An enterprise needs to understand which products or services are complementary to its own. In other words, which products and services can enhance or even complete the experience of the user? This analysis is called the “product adjacency list,” and is defined for each user segment. This qualitative analysis returns useful information to inform potential partnership discussions.
Forge the Digital Partnership
The purpose of the digital partnership is to enable enterprises to share access to high-value, engaged users to solve their customer acquisition problem and offer such users highly targeted and enhanced products and services.
However, successful partnerships should follow several key guidelines:
- Equitable exchange of access – A partnership of equals mandates access to each other’s users, where the “shared” users are of equally high quality, type, value, and lifecycle stage.
- Stringent quality control – Access to a partner’s users needs to be tracked and verified to ensure there is no inappropriate usage
- Data APIs and governance – Access to usage data should be exposed as an API to ensure easy experimentation and adoption. Access to the user’s views of the partner’s offers should also be API accessible.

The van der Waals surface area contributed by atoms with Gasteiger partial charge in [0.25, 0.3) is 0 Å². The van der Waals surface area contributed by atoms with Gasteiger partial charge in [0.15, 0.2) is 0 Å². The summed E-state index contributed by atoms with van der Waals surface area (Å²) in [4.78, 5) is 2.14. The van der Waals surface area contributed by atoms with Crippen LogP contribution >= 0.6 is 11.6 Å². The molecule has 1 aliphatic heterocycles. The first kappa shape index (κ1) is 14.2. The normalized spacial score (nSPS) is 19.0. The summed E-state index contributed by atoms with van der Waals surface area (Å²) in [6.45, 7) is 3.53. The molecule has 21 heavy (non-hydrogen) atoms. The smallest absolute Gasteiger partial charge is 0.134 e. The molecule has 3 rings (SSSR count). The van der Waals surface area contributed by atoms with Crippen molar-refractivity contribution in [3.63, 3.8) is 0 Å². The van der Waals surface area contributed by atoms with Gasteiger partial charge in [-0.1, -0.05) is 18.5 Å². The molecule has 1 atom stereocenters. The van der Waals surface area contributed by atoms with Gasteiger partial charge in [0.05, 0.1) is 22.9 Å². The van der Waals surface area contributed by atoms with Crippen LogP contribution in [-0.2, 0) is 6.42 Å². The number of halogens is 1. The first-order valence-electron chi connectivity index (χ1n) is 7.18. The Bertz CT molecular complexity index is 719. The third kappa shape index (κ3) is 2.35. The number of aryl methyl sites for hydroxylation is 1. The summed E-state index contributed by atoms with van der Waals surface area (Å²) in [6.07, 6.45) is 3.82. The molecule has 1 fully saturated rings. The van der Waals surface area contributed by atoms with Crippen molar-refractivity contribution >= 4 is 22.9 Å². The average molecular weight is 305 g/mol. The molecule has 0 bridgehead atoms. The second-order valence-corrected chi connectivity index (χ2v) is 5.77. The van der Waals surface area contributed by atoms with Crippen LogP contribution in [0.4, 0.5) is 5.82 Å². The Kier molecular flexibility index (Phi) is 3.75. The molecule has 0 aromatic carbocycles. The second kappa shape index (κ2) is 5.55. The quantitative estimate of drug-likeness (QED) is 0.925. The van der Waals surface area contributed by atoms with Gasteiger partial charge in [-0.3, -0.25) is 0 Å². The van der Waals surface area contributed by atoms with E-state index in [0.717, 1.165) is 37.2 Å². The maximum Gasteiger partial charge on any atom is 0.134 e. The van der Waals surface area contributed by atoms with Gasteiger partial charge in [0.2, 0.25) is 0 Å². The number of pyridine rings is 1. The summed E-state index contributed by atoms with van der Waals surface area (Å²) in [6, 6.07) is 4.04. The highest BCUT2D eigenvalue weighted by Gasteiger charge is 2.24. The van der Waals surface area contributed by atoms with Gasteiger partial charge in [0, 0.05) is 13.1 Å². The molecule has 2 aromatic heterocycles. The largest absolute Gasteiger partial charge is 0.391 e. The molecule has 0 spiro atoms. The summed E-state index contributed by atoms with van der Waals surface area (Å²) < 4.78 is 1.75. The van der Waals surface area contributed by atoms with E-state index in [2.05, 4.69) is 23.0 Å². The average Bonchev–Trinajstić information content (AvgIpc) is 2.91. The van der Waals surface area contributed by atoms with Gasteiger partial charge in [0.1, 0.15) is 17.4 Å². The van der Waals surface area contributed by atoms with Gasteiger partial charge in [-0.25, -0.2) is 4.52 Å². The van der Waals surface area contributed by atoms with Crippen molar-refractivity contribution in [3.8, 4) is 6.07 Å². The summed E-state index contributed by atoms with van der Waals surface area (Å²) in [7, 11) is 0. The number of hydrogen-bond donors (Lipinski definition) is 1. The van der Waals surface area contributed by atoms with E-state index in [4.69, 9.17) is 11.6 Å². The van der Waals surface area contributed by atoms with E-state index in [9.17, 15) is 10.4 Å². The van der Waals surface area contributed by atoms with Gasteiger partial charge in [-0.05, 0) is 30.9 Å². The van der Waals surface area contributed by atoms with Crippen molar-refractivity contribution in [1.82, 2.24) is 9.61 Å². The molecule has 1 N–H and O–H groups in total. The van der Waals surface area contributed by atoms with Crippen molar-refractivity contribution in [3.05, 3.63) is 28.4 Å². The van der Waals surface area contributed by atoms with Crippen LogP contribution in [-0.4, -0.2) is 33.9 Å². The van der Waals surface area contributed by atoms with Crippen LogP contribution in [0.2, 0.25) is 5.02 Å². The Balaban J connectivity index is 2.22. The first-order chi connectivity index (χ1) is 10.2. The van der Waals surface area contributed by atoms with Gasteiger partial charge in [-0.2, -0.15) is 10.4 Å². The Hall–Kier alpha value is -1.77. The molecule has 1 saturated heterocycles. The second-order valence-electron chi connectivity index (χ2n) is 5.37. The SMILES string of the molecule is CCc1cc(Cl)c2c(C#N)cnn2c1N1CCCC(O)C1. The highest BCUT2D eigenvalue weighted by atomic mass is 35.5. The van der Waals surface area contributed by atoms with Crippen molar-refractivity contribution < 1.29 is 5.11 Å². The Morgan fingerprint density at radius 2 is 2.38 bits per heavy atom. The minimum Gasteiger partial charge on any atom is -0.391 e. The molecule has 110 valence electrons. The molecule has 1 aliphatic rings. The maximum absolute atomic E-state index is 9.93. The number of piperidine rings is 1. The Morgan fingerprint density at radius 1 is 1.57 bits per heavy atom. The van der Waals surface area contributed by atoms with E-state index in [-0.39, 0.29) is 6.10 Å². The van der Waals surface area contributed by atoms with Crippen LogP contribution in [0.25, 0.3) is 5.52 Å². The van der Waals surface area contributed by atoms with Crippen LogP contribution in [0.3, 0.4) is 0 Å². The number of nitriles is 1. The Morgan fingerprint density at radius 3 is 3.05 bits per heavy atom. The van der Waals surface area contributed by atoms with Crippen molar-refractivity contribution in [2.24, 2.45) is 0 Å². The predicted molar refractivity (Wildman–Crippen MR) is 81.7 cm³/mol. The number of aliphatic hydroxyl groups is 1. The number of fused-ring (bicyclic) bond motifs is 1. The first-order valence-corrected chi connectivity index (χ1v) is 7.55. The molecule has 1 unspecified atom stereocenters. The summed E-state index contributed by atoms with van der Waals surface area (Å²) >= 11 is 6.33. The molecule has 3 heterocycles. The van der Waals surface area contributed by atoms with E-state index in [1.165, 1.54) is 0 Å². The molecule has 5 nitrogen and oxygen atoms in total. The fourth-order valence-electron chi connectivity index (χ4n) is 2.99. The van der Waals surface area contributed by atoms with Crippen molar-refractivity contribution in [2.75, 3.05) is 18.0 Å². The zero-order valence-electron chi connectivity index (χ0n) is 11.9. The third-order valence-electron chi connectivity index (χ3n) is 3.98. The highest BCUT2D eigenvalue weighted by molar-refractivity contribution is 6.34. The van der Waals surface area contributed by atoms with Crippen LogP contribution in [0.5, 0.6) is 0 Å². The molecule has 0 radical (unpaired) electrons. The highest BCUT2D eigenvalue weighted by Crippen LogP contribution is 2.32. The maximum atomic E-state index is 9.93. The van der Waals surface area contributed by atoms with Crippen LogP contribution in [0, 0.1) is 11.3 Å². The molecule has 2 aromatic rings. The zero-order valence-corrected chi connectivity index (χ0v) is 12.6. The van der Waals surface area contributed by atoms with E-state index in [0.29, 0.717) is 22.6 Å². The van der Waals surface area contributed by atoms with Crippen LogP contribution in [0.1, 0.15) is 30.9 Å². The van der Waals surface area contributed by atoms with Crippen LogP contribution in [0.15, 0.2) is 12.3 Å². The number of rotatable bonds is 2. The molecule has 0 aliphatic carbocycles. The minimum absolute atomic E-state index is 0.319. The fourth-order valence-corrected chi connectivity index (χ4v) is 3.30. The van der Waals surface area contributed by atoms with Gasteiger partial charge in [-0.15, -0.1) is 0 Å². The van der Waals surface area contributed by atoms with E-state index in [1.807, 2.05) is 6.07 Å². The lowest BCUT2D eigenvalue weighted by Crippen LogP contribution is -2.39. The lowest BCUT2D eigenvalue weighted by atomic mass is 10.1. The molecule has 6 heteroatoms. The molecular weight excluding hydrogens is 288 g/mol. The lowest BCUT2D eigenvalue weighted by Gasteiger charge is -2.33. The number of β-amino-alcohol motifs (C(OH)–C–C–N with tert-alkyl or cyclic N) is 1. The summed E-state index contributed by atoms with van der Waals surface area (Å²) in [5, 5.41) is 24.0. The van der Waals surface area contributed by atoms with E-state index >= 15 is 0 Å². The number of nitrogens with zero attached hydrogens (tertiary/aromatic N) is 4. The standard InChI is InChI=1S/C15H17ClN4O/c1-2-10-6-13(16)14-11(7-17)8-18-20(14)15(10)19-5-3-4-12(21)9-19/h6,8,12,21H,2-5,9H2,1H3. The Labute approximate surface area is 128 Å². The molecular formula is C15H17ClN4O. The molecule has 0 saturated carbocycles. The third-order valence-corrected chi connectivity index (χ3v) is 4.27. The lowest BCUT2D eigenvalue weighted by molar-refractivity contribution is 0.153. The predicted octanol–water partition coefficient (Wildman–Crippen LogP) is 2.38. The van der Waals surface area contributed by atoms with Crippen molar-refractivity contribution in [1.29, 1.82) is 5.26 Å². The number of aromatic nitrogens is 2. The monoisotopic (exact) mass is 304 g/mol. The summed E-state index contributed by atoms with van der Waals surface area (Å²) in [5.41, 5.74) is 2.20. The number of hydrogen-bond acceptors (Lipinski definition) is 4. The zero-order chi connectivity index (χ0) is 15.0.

- Data-validated upsells and cross sells – Up-sells and cross-sells delivered to a partner’s customer base should be validated as being either on the user’s product adjacency list or in the supplementary or complementary product graph of the enterprise.
- User feedback loop – Users should easily be able to opt out, suspend, or provide feedback on the quality of the up-sells and cross sells to enable the partnership to improve and become increasingly beneficial for both parties.
Symbiotic digital partnerships that offer users better products, services, and complete experiences and don’t leave users feeling spammed or violated offer a sure path to success for both participants in a digital partnership.
When driven by APIs, partners can experiment and innovate; they can create mash-up products and services, exchange user data securely and easily, and benefit from deep analysis of user behavior. This enables these partner companies to delight their customers while making their products and services sticky and driving mutual business value.